Addition and Subtraction

Like many artists during the pandemic, I have spent more than a bit of time organizing and documenting my work. In the process it became evident that over the decades I had created / developed/ accumulated a personal inventory of images. Most started out small, even isolated however more than a few have not only endured but have easily become defining elements regardless of differences in my media or techniques. At times mutated thru repetition the images often carry multiple references specific to my work.

One such image is the hatchmark; four downward strokes diagonally crossed by a fifth stroke . Part of the power of this image is its history as a manual counting system, still universal in usage and comprehension today. My earliest use of the hatchmark is found in “Memory Vault’ a large textured assemblage first seen in the Musee Cantonal des Beaux Arts in Lausanne Switzerland. This early variation was composed of nails firmly stitched to a highly textured base vault.

Eight years later it appeared in Terrorists Diary, a unique artist book documenting terrorist attacks in 1985. In the pre-digital age, the date, and city of each attack was rendered in charcoal using stencils. Deaths, injuries, hostages and hostages killed were all documented by hatch marks. I intentionally bordered the edges of each page in red paint mimicking the black edging of death announcements . In the ensuing years I used “Terrorists Diary” as a template for “Addition and Subtraction” ; a collage compendium of global terrorist attacks beginning in 1985.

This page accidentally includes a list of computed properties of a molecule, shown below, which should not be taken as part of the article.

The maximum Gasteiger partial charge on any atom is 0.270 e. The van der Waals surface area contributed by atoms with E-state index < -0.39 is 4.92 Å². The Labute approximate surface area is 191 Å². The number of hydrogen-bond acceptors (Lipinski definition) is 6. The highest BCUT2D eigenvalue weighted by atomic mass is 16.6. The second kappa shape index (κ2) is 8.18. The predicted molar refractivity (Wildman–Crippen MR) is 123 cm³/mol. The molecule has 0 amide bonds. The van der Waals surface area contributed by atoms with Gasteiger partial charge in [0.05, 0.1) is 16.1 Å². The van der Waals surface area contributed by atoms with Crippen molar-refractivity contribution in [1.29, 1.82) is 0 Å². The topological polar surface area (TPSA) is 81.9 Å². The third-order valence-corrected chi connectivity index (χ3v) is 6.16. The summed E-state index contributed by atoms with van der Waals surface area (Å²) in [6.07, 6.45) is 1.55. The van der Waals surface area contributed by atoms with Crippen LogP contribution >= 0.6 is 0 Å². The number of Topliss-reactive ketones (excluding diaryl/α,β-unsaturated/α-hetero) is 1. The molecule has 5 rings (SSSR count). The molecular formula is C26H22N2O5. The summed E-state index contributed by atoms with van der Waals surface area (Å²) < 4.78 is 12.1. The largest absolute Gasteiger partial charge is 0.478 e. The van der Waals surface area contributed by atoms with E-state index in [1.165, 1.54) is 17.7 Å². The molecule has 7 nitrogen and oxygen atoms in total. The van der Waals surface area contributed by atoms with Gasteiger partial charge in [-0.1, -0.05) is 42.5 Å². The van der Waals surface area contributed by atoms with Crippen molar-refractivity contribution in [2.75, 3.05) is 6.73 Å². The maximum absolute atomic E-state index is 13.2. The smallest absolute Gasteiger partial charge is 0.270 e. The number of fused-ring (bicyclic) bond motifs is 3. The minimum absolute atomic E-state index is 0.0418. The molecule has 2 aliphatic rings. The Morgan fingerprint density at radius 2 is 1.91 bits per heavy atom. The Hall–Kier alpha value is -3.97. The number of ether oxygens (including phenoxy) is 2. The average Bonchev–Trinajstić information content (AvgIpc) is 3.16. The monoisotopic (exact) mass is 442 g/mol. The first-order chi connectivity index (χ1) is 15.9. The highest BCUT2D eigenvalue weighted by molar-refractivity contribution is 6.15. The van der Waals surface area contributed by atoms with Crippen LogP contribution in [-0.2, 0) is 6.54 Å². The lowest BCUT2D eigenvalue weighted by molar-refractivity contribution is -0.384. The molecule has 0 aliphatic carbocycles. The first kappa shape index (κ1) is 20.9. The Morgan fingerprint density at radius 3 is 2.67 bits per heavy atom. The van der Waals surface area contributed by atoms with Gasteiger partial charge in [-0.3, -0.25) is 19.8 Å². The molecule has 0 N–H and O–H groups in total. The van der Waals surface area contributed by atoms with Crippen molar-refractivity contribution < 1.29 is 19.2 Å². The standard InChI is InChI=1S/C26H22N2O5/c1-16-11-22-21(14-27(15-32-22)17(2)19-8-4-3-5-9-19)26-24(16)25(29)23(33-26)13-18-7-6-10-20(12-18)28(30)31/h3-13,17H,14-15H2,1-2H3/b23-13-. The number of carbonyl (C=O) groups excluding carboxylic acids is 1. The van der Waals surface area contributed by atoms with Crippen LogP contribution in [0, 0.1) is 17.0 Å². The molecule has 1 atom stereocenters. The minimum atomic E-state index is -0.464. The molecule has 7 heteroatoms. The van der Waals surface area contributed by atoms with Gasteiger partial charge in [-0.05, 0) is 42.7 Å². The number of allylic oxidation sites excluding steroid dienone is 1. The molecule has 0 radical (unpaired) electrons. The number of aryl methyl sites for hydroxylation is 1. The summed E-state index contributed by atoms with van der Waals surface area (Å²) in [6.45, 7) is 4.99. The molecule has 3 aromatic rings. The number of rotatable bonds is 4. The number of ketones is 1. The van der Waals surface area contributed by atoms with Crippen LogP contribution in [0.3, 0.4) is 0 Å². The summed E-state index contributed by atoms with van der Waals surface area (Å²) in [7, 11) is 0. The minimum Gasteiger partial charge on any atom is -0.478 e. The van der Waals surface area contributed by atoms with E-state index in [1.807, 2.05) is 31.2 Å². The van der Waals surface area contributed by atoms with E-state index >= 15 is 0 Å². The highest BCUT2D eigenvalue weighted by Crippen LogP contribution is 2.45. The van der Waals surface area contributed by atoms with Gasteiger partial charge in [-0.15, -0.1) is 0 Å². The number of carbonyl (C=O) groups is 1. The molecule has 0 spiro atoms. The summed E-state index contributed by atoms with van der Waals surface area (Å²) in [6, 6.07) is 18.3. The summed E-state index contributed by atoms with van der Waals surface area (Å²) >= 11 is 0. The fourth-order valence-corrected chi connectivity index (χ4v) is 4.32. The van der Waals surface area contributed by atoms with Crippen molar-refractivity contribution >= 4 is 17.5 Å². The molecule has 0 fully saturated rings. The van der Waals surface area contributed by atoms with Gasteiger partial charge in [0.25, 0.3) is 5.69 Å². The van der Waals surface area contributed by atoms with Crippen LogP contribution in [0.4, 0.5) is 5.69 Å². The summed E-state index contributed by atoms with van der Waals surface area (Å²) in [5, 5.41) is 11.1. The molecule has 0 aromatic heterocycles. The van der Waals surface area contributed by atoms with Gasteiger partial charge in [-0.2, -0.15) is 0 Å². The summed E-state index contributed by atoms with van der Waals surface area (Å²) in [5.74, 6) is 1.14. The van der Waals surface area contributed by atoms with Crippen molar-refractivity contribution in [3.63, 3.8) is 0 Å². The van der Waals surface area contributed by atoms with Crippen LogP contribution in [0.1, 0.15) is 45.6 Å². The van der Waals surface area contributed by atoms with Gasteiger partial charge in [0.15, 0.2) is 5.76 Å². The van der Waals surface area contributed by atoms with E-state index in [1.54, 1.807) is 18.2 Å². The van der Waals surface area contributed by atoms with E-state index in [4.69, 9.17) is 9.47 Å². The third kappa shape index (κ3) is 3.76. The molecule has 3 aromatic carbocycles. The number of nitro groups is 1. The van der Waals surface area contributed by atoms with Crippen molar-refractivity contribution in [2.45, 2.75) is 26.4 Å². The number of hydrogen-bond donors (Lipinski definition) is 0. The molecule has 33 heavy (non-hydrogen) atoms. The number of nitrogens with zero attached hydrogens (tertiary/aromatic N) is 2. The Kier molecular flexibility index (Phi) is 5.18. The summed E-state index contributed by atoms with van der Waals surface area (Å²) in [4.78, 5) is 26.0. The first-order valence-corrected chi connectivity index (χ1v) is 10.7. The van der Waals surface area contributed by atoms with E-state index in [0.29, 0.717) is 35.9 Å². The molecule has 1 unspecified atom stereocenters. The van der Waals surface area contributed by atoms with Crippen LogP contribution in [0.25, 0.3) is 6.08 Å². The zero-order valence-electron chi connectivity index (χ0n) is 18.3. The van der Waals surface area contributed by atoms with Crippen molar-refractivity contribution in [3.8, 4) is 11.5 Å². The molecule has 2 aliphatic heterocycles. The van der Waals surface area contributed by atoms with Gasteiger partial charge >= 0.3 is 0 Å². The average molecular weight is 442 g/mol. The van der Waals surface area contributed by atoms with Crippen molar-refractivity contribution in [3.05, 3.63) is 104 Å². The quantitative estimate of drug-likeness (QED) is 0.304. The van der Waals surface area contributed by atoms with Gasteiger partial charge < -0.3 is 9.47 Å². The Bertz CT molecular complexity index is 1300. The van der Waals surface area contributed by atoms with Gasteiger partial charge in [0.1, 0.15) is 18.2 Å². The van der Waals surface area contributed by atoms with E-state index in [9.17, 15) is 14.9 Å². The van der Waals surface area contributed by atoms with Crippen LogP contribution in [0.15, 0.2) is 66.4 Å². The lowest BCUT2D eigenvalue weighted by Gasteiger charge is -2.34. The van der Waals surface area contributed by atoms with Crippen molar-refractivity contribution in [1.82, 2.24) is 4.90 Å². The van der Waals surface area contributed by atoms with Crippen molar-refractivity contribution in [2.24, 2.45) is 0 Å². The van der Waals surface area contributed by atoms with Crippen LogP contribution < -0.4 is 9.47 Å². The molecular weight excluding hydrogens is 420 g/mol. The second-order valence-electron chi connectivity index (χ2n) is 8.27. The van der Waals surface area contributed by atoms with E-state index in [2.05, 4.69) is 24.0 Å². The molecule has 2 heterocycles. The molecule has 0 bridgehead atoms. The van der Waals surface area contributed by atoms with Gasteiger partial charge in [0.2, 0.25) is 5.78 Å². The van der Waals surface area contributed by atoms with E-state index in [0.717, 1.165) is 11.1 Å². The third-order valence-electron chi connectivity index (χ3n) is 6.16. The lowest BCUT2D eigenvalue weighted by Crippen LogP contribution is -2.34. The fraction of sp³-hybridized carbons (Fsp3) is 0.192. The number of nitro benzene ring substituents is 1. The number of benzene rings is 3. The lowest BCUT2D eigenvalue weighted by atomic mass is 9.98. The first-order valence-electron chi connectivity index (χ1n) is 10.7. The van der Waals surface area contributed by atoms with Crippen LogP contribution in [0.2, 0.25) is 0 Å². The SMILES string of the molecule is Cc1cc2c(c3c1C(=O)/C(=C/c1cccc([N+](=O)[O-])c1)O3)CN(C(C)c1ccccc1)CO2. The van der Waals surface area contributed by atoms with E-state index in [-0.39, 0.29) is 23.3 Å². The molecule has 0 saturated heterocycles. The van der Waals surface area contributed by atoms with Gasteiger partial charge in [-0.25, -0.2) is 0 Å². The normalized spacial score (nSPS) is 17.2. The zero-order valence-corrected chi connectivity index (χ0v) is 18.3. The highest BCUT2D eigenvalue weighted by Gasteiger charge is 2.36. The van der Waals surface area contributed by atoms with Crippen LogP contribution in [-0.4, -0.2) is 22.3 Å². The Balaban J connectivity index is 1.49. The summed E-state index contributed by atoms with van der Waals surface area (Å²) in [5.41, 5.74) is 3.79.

The seemingly random locations of these attacks only asserted themselves as bellweathers in September 2011.

Addition and Subtraction measures 23 by 7 feet and includes the body count of all the lives lost in New York, Washington DC and Shanksville, Pennsylvania.

Like many of my works these are intentionally meditative, inviting contemplation and conversations. Currently, I am using the hatch marks as a commentary on the Covid virus. The initial assemblages were heavy acrylic on linen canvas with PPE (gloves, paper gowns) attached. They worked visually but despite the uniformity of color (white) seemed too contrived. I have since resized the format to postcard size and minimized the content to just hatch marks.

The working title of this new series, “Silent Voices” is a variation on a haiku that I wrote over twenty years ago for another work.

Silent Voices
Fill the Air
Echoing our Fears
Shattering our Dreams.
copyright Anne Dushanko Dobek 1982

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